We rolled out of the car, stood up and slowly stretched towards the dark sky. Sun was still slightly below the horizon as we made our way towards the bay. It was Sunday morning, and instead of sleeping in and lazing around the rented house, we got up early, had a light breakfast and drove to Mont Saint Michel to catch a glimpse of first light.
We have seen it in countless photographs, and let me tell you; it is even more impressive and quite divine in real life; light changes Mont Saint -Michel in its entirety from dawn to dusk, and there are plenty of quiet nooks and crannies to sneak away from crowds.
For us, 2017 regarding travel was vividly saturated. We spent a week closely observing the world’s best surfing athletes doing airs and competing for the title in Peniche, Portugal.
We visited sun-drenched Biarritz beaches, wandered around Tallinn’s old town, explored beautiful Lisbon city and went home to Latvia to celebrate Ericeiras 1. st Birthday yet nothing compared with a trip to UNESCO World Heritage site situated just where Brittany and Normandy meet.
It was so beautiful to experience this landscape of vastness, mudflats and shifting sand that we just couldn’t wait to share it with you. On the day that we visited the air was hot and laden with laughter. We watched a sunrise over the broad fields and waited for the first lights to brighten the island after nightfall. We climbed all the way to the gothic abbey and came back to witness the sunrise.
Visiting Mont Saint-Michel: France’s Most Picturesque UNESCO World Heritage Site
If you are tempted to discover this magical-looking place for yourself, then keep on reading as in this blog post, we share a few useful tips and hints. Let’s start with the obvious one, where is it and how to get there!
How to get to Mont Saint-Michel
Mont Saint-Michel is situated in northwest France, just between Normandy and Brittany.
By car | Driving to Mont Saint-Michel by car is very convenient if you are exploring either Normandy or Brittany. From Brittany drive along A13 towards Rouen and Caen and then use A84 to Le Mont Saint Michel. The best thing about travelling by car in Brittany, is there are no toll roads.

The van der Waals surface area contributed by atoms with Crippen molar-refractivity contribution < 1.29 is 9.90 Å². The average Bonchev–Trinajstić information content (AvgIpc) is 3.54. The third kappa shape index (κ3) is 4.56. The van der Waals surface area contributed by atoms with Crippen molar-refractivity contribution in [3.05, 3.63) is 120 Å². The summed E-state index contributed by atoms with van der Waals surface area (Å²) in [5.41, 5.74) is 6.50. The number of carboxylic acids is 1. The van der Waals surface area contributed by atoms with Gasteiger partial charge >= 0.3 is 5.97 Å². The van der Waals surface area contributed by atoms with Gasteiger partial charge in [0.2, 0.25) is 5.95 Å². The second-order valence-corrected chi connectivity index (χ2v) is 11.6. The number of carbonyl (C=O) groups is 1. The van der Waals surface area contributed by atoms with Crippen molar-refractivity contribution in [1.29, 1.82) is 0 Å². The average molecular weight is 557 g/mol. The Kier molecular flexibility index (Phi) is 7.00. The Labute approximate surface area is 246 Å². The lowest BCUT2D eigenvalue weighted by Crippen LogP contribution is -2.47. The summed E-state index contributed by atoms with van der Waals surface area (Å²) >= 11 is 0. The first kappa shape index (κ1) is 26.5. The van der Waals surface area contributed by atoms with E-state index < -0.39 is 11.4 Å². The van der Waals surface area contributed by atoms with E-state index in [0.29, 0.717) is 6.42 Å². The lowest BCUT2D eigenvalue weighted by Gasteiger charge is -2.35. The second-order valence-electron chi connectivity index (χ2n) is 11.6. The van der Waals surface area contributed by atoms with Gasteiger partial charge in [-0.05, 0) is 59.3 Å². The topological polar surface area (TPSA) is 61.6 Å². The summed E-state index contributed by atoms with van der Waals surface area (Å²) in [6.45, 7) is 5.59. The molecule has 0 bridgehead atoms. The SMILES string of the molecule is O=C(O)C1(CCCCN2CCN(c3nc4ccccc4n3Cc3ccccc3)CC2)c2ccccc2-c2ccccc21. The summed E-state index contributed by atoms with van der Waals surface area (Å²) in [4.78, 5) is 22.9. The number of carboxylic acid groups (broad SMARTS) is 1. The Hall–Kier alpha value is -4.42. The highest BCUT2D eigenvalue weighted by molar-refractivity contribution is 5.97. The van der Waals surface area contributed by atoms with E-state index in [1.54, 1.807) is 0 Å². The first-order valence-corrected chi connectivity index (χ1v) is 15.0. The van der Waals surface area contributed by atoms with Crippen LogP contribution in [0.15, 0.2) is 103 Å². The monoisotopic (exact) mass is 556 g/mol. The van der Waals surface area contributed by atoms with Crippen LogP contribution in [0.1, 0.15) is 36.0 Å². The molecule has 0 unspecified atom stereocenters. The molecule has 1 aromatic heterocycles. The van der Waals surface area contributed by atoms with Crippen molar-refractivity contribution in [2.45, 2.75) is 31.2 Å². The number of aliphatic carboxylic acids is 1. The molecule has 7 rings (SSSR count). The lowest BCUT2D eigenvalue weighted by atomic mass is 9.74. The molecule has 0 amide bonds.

If you are travelling from Paris, use the A11 motorway towards Chartres Le Mans and then exit Fougeres towards Mont Saint-Michel. Keep in mind that the distance from The City of Lights is around 358 km.
If arriving from Normandy, you can easily access Mont Saint-Michel from the town of Bayeux or Caen.
Alternatively, let someone else do the driving and join day tours from Paris (although a 14-hour day tour does not sound too pleasant).
By train | Another way to reach Mont Saint-Michel is to travel by train from the Montparnasse train station in Paris to the capital city of Brittany-Rennes, worth visiting on its own. Journey times are around two hours, and from Rennes, Keolis buses offer direct services to the island up to four times a day (1 hour and 20 minutes). It is also possible to travel to Pontorson train station and from there, use the shuttle bus to Mont Saint-Michael.
Know before you go
Mont Saint-Michel is one of Europe’s most symbolic sites and has even been used as an inspiration for the Disney movie Tangled. Before the trip, we did extensive research about the region and stumbled upon good few travel bloggers advising us to skip the excursion to the island; it’s hugely popular and always busy.
Thanks to budget airlines, travel is more affordable now than ever before, there are many sites around Europe where visitor numbers have skyrocketed. Mont Saint-Michael is one of Frances’s most visited sites, in fact, three million people come to the tidal island every year to see the 1,300 years old Norman Benedictine abbey ( used as a prison in French Revolution) and to wander through the beautiful medieval city.
Don’t let this stop you from exploring the world or losing your sense of wonder. Just plan properly, make the effort of getting up early and be two steps ahead of everyone else. See the two photographs below for comparison, the first one was taken shortly after sunrise while the other – was just before lunchtime.
In our opinion, Mont Saint-Michel is well worth the visit as it is one of the most visually beautiful sites we have ever seen.
A brief history of Mont Saint-Michel
If you are unfamiliar with Mont-Saint-Michel, here’s a brief history. Up until the 7th century, the island was called Mont Tombe and belonged to the Diocese of the Avranches. The legend has it that the bishop of Avranches, Saint-Aubert, had a dream where Saint Michel told him to construct a church on top of the Mont Tombe.
Once it was built, Vikings arrived and occupied the newly built church, scaring away all the monks. Benedictine Abbey was built in 966 and was partially burned when the King of France tried to capture the mount.
Benedictine monks settled back around the 10th century and started re-building the place, which gradually became a pilgrimage site, attracting visitors from near and far.